By Shelley Burns

Originally published in ASCP's Skin Deep, April/May 2007. Copyright 2007. Associated Skin Care Professionals. All rights reserved.

Niacin, or vitamin B3, is one of the B vitamins we commonly hear about, and it's one skin care therapists can especially appreciate for all it does to keep skin beautiful. While the B3 vitamins are the same at a molecular level, there are slight variations between niacin, nicotinic acid, and niacinamide and the way they react chemically. Vitamin B3 was once called nicotinic acid, but the name had to be changed as people erroneously thought they were buying nicotine. Niacin as a name comes from the ni in nicotinic, the ac from acid, and in from vitamin.

Niacin deficiencies are most common in areas of the world where people eat corn or corn meal as a staple, as this is the only grain low in niacin. A niacin deficiency can result in indigestion, fatigue, canker sores, and depression; a severe deficiency, known as pellagra, is characterized by cracked, scaly skin, dementia,
and diarrhea.

Niacin is essential for energy release in tissues and cells and is responsible for maintaining their integrity. It also helps in the formation of the coenzymes nicotinamide adenine dinucleotide (NAD) and nicotinamide adenine dinucleotide phosphate (NADP), which facilitate the release of energy from food and are effective antiaging agents. Without NAD and NADP, the energy-release cycle does not function optimally and food's energy cannot be used. Niacin also plays an important role in removing toxic chemicals from the body, as it operates as an antioxidant within cells.

The recommended dose for niacin is between 20-30 milligrams for a healthy adult. The best sources of niacin are found in the white meat of turkey and chicken (5.8 milligrams per three ounces and 10.6 milligrams per three ounces, respectively), salmon (8.5 milligrams per three ounces), and tuna (11.3 milligrams per three ounces). Other sources include beets, sunflower seeds, and peanuts. A three-ounce serving is approximately the size of a deck of cards.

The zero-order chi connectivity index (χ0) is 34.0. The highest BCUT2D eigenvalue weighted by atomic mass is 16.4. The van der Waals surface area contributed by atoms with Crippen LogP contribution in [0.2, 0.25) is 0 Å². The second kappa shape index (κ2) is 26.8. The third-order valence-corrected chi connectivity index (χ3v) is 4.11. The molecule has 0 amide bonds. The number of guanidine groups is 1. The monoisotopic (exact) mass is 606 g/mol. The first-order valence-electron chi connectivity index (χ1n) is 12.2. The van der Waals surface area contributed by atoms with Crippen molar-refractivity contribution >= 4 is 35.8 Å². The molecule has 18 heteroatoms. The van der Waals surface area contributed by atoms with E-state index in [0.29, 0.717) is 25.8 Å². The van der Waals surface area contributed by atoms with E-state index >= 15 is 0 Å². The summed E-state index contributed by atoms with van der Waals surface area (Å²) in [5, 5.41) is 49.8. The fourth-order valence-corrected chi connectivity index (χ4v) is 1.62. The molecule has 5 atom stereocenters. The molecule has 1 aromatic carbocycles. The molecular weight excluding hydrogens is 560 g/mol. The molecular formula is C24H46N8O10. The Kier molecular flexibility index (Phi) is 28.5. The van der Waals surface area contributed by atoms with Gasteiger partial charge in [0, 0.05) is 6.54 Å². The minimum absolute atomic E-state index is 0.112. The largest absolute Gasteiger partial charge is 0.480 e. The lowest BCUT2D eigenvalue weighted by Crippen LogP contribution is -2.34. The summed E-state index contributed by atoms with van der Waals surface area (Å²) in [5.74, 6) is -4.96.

Wrinkles, dryness, and loss of firmness and radiance are aging signs that can be slowed by taking the recommended daily allowance of niacin. For acne sufferers, niacin's anti-inflammatory properties reduce inflammatory acne lesions.

When used in combination with the vitamin-B complex, niacin has also been shown to increase energy, benefit the nervous system, mitigate osteoarthritis, and reduce cholesterol levels and symptoms associated with diabetes. Niacin, however, should not be taken if a person has gout (gouty arthritis).

Although niacin is a water-soluble vitamin commonly thought to be safe, it should be taken with caution, especially in doses beyond the recommended allowance. Higher doses can have an effect on liver enzymes.

Some people experience redness when they take niacin as nicotinic acid. This cluster of symptoms--redness, warmth, and itching--is called the niacin flush and is caused by dilation of blood vessels resulting in increased blood flow and circulation. This reaction is harmless and does not occur with the ingestion of niacinamide.

Shelley Burns, a doctor of naturopathic medicine, completed studies at the Canadian College of Naturopathic Medicine and has certification in complementary and integrative medicine from Harvard University. She can be reached at the Scienta Health Centre at or 905-270-8318.

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